10. A credit card account as claimed in claim 7, where the paradigm of the usage line allows the authorized user to optionally define approved merchants, approved transaction times and dates, approved maximum transaction amounts and whether the user requests explicit, real time, approval.

11. A credit card account as claimed in claim 8 where the usage line requests explicit, real time approval, wherein a preferred means of approval is via email.

12. A credit card account as claimed in claim 3, where the usage line is defined so that the authorized user grants approval for use to his business representatives, and the usage line is defined so that only legitimate business purchases can be made.

Description:

[0001] The invention relates generally to a method of credit card transactions; and more specifically to a method of transacting a credit card, wherein an authorized user limits the exposure to fraud.

[0002] The invention claims the priority filing date of Sep. 19, 2000, which is the filing date of the predecessor provisional patent application entitled “Method Of Reducing Fraud in Credit Card and Other E-business Transactions”, bearing serial No. 60/233733 and pending before the United States the Patent and trademark Office.

BACKGROUND OF THE INVENTION

[0003] Credit cards have an expanded role in business, especially with the advent of e-commerce. Now, not only are cards accepted when presented in person at a store of a member merchant, but also in the total absence of a brick and mortar member merchant, the card or the person representing himself to be an authorized user. The vastly enhanced flexibility of use has come at a cost, increased credit card fraud. The threat of fine and imprisonment is not always a sufficient deterrent to prevent fraud, and there has been a disproportionate increase in abuse against sales volume. To deter abuse, a number of anti-fraud initiatives have been instituted by credit card processors (i.e. Visa, Discover, American Express, MasterCard), fiduciary institutions (i.e. banks, credit unions, large vendors, governmental entities), and organizations that serve the fiduciary institutions and processors (i.e. telephone companies, software companies, computer manufacturers, secure service encryption providers).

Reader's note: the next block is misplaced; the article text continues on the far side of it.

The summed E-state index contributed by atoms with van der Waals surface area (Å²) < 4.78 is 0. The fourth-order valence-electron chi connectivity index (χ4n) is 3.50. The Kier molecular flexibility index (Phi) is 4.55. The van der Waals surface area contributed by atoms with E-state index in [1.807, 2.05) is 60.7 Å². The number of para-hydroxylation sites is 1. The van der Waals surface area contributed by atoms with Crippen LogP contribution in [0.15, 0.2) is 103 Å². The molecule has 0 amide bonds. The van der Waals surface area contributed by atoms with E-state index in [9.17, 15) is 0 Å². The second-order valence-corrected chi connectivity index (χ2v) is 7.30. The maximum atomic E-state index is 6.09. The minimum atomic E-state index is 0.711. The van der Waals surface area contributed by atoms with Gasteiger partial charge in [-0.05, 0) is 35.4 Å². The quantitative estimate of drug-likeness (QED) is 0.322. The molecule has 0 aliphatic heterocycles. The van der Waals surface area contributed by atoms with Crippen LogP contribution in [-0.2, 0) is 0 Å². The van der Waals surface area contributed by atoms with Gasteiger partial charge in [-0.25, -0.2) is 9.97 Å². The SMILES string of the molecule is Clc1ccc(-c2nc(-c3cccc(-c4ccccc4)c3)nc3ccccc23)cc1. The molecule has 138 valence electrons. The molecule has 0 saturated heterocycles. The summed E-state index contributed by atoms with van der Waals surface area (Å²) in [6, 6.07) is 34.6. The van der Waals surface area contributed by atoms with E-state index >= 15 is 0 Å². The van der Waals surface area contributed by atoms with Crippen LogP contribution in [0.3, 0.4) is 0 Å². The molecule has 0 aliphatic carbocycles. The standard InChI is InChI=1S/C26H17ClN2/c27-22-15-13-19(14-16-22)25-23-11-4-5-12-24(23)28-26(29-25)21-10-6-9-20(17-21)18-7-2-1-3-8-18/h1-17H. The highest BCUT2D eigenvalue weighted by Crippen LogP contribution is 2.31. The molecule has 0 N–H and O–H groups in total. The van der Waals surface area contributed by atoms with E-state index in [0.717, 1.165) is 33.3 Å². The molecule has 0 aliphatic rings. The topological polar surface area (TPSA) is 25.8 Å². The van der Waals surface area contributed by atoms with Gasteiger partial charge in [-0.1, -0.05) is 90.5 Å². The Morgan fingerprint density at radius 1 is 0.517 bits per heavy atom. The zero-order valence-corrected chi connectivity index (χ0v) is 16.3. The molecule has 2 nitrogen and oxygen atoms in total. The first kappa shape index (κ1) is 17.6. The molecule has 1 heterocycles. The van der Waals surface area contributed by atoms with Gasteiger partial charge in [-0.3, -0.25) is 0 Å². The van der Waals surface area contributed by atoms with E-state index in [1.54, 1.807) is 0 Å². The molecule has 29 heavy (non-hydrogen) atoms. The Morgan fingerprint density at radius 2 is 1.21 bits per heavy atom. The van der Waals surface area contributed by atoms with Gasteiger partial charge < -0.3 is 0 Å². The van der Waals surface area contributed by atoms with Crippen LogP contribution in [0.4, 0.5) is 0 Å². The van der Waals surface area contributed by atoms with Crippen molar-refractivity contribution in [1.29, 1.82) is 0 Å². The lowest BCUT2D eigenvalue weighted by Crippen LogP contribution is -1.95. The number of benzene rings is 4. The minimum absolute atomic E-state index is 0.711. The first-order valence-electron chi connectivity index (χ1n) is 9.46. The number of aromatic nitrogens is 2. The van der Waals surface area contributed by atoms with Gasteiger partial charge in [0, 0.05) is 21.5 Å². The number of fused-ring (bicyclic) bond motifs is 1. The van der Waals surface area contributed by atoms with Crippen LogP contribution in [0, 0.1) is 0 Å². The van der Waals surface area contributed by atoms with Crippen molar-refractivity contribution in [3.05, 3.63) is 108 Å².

[0004] In general, the cost of implementation of anti-fraud initiatives has been borne by the member merchants, small businesses, and individual authorized users. The member merchants have had to install much more sophisticated encryption transaction devices to confirm a sufficiency of credit in the card account, and also update the member merchant of his own credit status. The encrypted communication prevents accidental disclosure of the details of the transaction to a potentially felonious, or otherwise interested, party. Authorized Users, whether individuals or businesses, have to provide more detailed personal and financial information, which can result in the very real perception in an unacceptable level of personal invasion of privacy, at a questionable level of overall reduced fraud. A representative example of an invention designed to cut down on fraud at the cost of personal intrusion is U.S. Pat. No. 6,095,413. Donald Tetro et al, of Automated Transaction Corporation, disclose a method, wherein it is asserted that transactions are made more secure by checking the card account number against the user's social security number. The account number and the social security number, which are already in the bank's database, are kept in yet one more database, so that the two can be compared. Kevin Rowney et al, of VeriPhone, discloses in U.S. Pat. No. 5,987,140 an invention illustrative of a system having enhanced security using encrypted communication through “a plurality of computer systems” between the merchant, the customer and the requisite number of middlemen. The underlying theme of these anti-fraud initiatives is that the problem can be controlled with increasingly more robust security measures, where security measures are militaristic in their origin. A necessary corollary to enhanced security is increased knowledge of the user. By contrast, a working caveat for the smooth flow of business is to keep it simple and cost effective. An extension of the historical approach tends to hurt business. A resource for reducing fraud that has been generally overlooked is the potential contribution of the credit card account holder. An exception to that is Robert Checchio's U.S. Pat. No. 6,052,675, assigned to AT&T, Corporation. Checchio describes a method wherein, prior to a purchase, the card holder notifies a member association having a database processor, that he is going to make a purchase at X time for Y dollars from Z merchant. Then, when he actually makes the purchase, he just presents his card to the merchant, who contacts the member association for confirmation. While no doubt the foregoing method ought to reduce fraud, it is cumbersome for general utility. Additionally, if for some reason the item had to be returned or was on backorder, then the transaction becomes much more complex. From the merchant's perspective it would probably also require joining an additional member association. Impulse buying is eliminated. What is desired is a method that would have the benefits of the Cheechio invention, without the constraints. A method wherein the authorized user is empowered, and as such, actively participates in the administration of his credit card account, where the account has a usage line where the authorized user can create a paradigm that defines the criteria under which the credit line can be accessed. It would be desirable that the paradigm not simply be an isolated transaction pre-authorization, but rather a reflection of the users concerns, tastes and lifestyle.